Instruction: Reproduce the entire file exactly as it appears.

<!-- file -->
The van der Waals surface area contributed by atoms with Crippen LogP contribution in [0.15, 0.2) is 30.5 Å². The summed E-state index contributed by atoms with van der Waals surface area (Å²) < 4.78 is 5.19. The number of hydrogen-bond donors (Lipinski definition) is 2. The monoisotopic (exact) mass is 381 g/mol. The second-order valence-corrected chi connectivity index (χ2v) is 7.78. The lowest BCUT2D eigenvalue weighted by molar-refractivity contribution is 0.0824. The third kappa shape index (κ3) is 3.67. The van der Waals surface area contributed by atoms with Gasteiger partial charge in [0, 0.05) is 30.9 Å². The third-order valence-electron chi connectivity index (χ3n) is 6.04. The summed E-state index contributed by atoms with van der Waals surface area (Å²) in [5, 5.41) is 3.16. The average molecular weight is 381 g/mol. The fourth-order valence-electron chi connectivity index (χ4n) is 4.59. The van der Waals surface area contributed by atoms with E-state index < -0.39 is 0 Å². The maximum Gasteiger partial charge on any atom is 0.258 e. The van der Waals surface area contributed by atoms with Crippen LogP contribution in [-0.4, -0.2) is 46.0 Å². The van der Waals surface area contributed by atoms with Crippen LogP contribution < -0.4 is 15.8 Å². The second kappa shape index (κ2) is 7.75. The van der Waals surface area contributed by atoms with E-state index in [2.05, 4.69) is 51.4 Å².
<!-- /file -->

The van der Waals surface area contributed by atoms with Crippen LogP contribution in [0.15, 0.2) is 30.5 Å². The summed E-state index contributed by atoms with van der Waals surface area (Å²) < 4.78 is 5.19. The number of hydrogen-bond donors (Lipinski definition) is 2. The monoisotopic (exact) mass is 381 g/mol. The second-order valence-corrected chi connectivity index (χ2v) is 7.78. The lowest BCUT2D eigenvalue weighted by molar-refractivity contribution is 0.0824. The third kappa shape index (κ3) is 3.67. The van der Waals surface area contributed by atoms with Gasteiger partial charge in [0, 0.05) is 30.9 Å². The third-order valence-electron chi connectivity index (χ3n) is 6.04. The summed E-state index contributed by atoms with van der Waals surface area (Å²) in [5, 5.41) is 3.16. The average molecular weight is 381 g/mol. The fourth-order valence-electron chi connectivity index (χ4n) is 4.59. The van der Waals surface area contributed by atoms with E-state index < -0.39 is 0 Å². The maximum Gasteiger partial charge on any atom is 0.258 e. The van der Waals surface area contributed by atoms with Crippen LogP contribution in [-0.4, -0.2) is 46.0 Å². The van der Waals surface area contributed by atoms with Crippen LogP contribution < -0.4 is 15.8 Å². The second kappa shape index (κ2) is 7.75. The van der Waals surface area contributed by atoms with E-state index in [2.05, 4.69) is 51.4 Å².